See our Coriander Oil Page for indepth information.
- The most appropriate form of aromatherapy treatment is a steam inhalation, since this will soothe the throat and bronchi, and also loosen any excessive mucous so that expelling it by coughing becomes easier. If the cough is due to a bacterial infection, bactericidal oils can be chosen to attack the root of the problem. Thyme is one of the most powerful of these, and others that combat cough*, include Benzoin (extremely soothing to the throat), Eucalyptus, Frankincense, Lavender, Marjoram and Sandalwood,Benzoin, Cedarwood, Eucalyptus, Ginger, Immortelle, Myrtle, Pine Needle, Tea Tree, Thyme.
- CRACKED SKIN
- Cracked skin, for example the cracks which may occur in dry, hard skin on the heels, or cracking of the hands due to extreme weather, exposure to water, detergents, outdoor work and so forth, can be effectively treated with Benzoin. Other useful oils are Calendula and Lavender, Benzoin, Myrrh and Patchouli.
- Cumin is a more general tonic and stimulant, acting particularly on the heart and nervous system, and it may possibly have some aphrodisiac action. It needs, however, to be used with great care, as it may cause sensitisation of the skin in some people. In most cases it would be wiser to use Coriander which has very similar properties.
See our Cumin Oil Page for indepth information.
- Virtually all essential oils are antiseptic and therefore helpful in cleansing and treating cuts, but some are more notably so. Several of them also help to promote healing and kill pain, so obviously a combination of these properties makes a good oil for treating cuts and wounds. A further requirement is that the oil will not damage or irritate the exposed flesh (some of the most powerfully antiseptic oils are more suitable for washing surfaces, vaporising in sickrooms, etc., than for applying directly to broken skin).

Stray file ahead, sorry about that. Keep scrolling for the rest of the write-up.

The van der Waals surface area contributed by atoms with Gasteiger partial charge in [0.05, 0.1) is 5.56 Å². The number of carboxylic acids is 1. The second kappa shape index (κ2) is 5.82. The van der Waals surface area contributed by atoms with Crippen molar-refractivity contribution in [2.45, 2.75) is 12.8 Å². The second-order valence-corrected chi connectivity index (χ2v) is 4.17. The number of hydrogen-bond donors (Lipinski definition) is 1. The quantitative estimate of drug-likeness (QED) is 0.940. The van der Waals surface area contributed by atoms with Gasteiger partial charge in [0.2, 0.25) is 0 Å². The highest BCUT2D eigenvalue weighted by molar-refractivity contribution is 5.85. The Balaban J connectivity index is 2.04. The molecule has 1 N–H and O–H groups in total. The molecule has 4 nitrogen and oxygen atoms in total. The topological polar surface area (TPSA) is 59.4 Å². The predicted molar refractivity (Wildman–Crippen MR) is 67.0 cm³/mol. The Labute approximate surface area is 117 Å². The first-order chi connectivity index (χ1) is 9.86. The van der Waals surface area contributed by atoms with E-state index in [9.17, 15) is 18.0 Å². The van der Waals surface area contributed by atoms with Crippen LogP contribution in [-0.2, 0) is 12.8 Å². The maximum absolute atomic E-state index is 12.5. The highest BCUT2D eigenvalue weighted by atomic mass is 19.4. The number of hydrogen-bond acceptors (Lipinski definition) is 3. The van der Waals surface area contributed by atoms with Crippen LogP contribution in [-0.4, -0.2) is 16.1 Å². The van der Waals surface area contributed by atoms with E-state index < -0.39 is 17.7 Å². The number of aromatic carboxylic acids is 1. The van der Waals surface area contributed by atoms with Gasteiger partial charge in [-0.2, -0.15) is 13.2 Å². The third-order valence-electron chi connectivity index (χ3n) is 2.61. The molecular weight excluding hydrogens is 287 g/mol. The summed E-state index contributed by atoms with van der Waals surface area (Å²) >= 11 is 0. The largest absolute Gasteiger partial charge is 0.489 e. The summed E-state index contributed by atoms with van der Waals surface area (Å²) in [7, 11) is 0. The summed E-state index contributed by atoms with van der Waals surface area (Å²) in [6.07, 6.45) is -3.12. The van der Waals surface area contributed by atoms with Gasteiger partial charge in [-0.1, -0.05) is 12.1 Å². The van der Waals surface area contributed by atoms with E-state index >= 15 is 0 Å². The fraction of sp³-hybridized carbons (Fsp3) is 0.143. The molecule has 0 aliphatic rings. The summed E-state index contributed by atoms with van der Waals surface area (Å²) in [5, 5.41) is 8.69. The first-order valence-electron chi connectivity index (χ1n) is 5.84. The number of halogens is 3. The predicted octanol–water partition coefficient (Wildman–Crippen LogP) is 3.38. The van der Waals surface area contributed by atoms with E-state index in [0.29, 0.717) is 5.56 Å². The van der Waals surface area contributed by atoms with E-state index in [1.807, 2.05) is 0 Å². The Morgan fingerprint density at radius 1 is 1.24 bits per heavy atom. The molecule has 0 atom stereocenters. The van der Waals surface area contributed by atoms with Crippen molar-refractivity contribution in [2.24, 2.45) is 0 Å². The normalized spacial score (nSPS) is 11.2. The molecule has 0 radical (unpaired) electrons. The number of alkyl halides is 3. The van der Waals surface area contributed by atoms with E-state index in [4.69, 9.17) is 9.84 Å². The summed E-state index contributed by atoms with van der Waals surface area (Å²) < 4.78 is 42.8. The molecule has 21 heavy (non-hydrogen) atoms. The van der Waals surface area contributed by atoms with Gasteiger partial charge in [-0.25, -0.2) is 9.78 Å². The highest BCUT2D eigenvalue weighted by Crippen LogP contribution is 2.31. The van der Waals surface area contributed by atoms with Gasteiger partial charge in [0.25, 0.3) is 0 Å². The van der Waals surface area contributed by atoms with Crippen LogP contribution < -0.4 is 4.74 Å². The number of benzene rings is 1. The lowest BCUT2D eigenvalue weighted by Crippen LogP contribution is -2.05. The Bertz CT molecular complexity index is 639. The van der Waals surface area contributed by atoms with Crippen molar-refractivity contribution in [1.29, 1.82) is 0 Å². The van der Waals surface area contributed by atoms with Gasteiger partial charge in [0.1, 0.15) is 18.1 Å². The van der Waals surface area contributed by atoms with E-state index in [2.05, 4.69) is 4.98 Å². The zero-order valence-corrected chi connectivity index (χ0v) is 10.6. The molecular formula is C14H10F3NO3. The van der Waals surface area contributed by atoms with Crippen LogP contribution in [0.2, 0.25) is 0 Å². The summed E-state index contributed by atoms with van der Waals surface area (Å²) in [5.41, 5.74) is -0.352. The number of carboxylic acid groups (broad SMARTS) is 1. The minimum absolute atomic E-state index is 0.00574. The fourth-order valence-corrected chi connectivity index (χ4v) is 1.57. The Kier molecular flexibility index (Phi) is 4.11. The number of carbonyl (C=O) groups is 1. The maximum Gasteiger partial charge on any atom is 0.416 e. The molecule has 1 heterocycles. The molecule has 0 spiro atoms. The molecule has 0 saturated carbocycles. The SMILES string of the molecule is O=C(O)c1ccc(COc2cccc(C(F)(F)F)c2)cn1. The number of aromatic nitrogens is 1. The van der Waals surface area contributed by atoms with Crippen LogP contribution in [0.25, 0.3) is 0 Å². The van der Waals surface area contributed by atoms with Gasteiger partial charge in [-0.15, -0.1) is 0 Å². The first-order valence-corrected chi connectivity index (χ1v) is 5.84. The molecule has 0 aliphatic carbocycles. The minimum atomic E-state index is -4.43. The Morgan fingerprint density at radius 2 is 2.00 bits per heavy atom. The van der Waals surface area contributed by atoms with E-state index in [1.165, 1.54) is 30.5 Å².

This combination of properties reduces our choice to a small handful of oils, but as each of these is a really powerful healer, this is no disadvantage. Lavender has been used for this purpose for thousands of years (indeed, its name is derived from the Latin 'lavare' = to wash, since it was used to wash out wounds). Myrhh was similarly used by the ancient Greeks, and Tea Tree, although a relatively recent introduction to Europe, has a long history of use by the Aboriginal people of Australia.
See our Cuts Page for a fuller explanation.
- Cypress is a soothing oil that eases aches and pains and coughs. It has a sweet, smoky, balsamic odour. With its smoky woody fragrance it refreshes, restores and tones. An astringent oil useful for refreshing and caring for oily and blemished skin, As an antiperspirant it is good for sweaty feet. Massage on abdomen during menstruation and where there is cellulite. Good menopausal oil. Natural deodorant.
See our Cypress Oil Page for indepth information.
- The most valuable oils in treating this painful and depressing condition are Bergamot, Camomile, Eucalyptus, Garlic, Lavender and Sandalwood.
See our Cystitis Page for a fuller explanation of this condition.